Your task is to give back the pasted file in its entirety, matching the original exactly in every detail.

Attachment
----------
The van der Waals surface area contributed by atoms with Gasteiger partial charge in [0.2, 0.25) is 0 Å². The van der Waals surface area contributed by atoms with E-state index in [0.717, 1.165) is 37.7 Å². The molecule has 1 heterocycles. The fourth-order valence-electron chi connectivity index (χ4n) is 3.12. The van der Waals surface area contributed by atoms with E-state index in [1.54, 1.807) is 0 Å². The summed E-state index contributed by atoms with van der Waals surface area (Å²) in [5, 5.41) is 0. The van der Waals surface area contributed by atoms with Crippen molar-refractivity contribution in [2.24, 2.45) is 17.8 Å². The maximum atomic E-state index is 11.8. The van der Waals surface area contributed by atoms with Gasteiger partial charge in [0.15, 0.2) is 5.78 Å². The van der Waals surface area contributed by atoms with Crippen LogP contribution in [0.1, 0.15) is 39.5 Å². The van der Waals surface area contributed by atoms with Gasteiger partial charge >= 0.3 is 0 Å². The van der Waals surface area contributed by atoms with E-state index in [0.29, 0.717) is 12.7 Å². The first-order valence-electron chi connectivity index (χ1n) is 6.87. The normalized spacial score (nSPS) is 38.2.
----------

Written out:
The van der Waals surface area contributed by atoms with Gasteiger partial charge in [0.2, 0.25) is 0 Å². The van der Waals surface area contributed by atoms with E-state index in [0.717, 1.165) is 37.7 Å². The molecule has 1 heterocycles. The fourth-order valence-electron chi connectivity index (χ4n) is 3.12. The van der Waals surface area contributed by atoms with E-state index in [1.54, 1.807) is 0 Å². The summed E-state index contributed by atoms with van der Waals surface area (Å²) in [5, 5.41) is 0. The van der Waals surface area contributed by atoms with Crippen molar-refractivity contribution in [2.24, 2.45) is 17.8 Å². The maximum atomic E-state index is 11.8. The van der Waals surface area contributed by atoms with Gasteiger partial charge in [0.15, 0.2) is 5.78 Å². The van der Waals surface area contributed by atoms with Crippen LogP contribution in [0.1, 0.15) is 39.5 Å². The van der Waals surface area contributed by atoms with Gasteiger partial charge >= 0.3 is 0 Å². The van der Waals surface area contributed by atoms with E-state index in [0.29, 0.717) is 12.7 Å². The first-order valence-electron chi connectivity index (χ1n) is 6.87. The normalized spacial score (nSPS) is 38.2.